In our very occasional guest tour series, a delightful excursion that only comes around once a year, the Tom Waits bus adventure hosted by acclaimed rock critic David Smay (Bubblegum Music is the Naked Truth, Swordfishtrombones). This voyage through the city that shaped one of our most eclectic musical visionaries starts in Skid Row and rolls through Hollywood and Echo Park, spotlighting the sites where Waits was transformed through the redemptive powers of love and other lures: the Tropicana Motel, Francis Coppola's Zoetrope Studios, the raunchy Ivar Theatre and so much more. Join us for a great day out in 1970s Los Angeles celebrating the music, the culture and the passions of Tom Waits.

Join us on this iconic, unsolved Los Angeles murder mystery tour. Our excursion begins in the historic Olive Street lobby of the Biltmore Hotel and ends in time for you to take tea and crumpets where Beth Short waited out the last hours of her freedom before walking south into hell. After multiple revisions, this is less a murder tour than a social history of 1940s Hollywood female culture, mass media and madness, and we welcome you to join us for the ride. This tour always sells out, so reserve your spot today.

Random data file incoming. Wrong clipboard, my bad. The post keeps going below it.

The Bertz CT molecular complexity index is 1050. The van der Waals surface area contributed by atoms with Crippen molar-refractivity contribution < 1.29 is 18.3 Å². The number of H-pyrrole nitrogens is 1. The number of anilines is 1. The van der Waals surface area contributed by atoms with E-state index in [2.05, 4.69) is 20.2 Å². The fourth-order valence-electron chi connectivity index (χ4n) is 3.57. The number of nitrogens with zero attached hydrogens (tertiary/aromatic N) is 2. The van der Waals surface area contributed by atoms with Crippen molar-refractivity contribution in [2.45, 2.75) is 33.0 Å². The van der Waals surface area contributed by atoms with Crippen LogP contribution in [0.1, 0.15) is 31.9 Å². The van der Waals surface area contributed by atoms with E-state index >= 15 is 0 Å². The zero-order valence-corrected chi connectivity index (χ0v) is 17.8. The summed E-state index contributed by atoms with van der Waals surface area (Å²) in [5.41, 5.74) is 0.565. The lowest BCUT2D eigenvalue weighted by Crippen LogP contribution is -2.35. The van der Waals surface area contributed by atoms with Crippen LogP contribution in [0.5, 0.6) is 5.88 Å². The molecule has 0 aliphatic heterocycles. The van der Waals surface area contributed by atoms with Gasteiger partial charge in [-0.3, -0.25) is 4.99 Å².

You are invited to be part of a transformative downtown experience. The Sunday Salon is the free monthly gathering of our creative consortium LAVA – The Los Angeles Visionaries Association. From noon to 2pm, at Les Noces du Figaro on Broadway, we hope you'll join L.A.'s most innovative artists, writers and performers to enjoy good company, hearty comfort food, and presentations from fascinating LAVA Visionaries. This month, we celebrate the culture and horticulture of old Los Angeles, as David Boule shares wild tales of the citrus industry and Brent E. Walker delves into the secret history of our town as revealed in early Charlie Chaplin comedies. Plus! instruction in digital mapping for would-be time travelers. After the Salon, Richard Schave leads one of his free Broadway on My Mind walking tours (free, reservations required).